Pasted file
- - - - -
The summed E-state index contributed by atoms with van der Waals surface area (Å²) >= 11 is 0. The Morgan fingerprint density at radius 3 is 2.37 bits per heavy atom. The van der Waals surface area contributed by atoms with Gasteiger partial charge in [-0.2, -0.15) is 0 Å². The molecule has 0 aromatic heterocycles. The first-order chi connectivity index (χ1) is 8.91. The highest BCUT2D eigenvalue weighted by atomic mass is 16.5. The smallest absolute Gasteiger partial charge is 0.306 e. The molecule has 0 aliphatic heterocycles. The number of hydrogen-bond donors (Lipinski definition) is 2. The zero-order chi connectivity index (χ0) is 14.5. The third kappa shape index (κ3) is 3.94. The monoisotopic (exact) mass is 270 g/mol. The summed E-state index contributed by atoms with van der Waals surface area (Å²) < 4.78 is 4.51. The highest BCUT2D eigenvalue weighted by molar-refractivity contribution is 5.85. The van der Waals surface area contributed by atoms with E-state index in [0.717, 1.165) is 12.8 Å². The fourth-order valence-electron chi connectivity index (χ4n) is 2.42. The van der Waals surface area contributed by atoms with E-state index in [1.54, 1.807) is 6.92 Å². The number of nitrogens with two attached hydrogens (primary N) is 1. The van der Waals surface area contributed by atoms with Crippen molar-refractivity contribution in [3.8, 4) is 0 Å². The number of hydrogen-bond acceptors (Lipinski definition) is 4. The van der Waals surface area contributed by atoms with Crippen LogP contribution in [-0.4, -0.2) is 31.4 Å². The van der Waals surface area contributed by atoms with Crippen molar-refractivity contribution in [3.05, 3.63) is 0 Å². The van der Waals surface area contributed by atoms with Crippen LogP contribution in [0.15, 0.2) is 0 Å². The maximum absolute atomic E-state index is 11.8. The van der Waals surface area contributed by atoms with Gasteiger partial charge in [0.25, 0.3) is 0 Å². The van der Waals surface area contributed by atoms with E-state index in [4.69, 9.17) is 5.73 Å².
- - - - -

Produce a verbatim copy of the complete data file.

The summed E-state index contributed by atoms with van der Waals surface area (Å²) >= 11 is 0. The Morgan fingerprint density at radius 3 is 2.37 bits per heavy atom. The van der Waals surface area contributed by atoms with Gasteiger partial charge in [-0.2, -0.15) is 0 Å². The molecule has 0 aromatic heterocycles. The first-order chi connectivity index (χ1) is 8.91. The highest BCUT2D eigenvalue weighted by atomic mass is 16.5. The smallest absolute Gasteiger partial charge is 0.306 e. The molecule has 0 aliphatic heterocycles. The number of hydrogen-bond donors (Lipinski definition) is 2. The zero-order chi connectivity index (χ0) is 14.5. The third kappa shape index (κ3) is 3.94. The monoisotopic (exact) mass is 270 g/mol. The summed E-state index contributed by atoms with van der Waals surface area (Å²) < 4.78 is 4.51. The highest BCUT2D eigenvalue weighted by molar-refractivity contribution is 5.85. The van der Waals surface area contributed by atoms with E-state index in [0.717, 1.165) is 12.8 Å². The fourth-order valence-electron chi connectivity index (χ4n) is 2.42. The van der Waals surface area contributed by atoms with E-state index in [1.54, 1.807) is 6.92 Å². The number of nitrogens with two attached hydrogens (primary N) is 1. The van der Waals surface area contributed by atoms with Crippen molar-refractivity contribution in [3.8, 4) is 0 Å². The number of hydrogen-bond acceptors (Lipinski definition) is 4. The van der Waals surface area contributed by atoms with Crippen LogP contribution in [-0.4, -0.2) is 31.4 Å². The van der Waals surface area contributed by atoms with Crippen molar-refractivity contribution in [3.05, 3.63) is 0 Å². The van der Waals surface area contributed by atoms with Crippen LogP contribution in [0.15, 0.2) is 0 Å². The maximum absolute atomic E-state index is 11.8. The van der Waals surface area contributed by atoms with Gasteiger partial charge in [0.25, 0.3) is 0 Å². The van der Waals surface area contributed by atoms with E-state index in [4.69, 9.17) is 5.73 Å².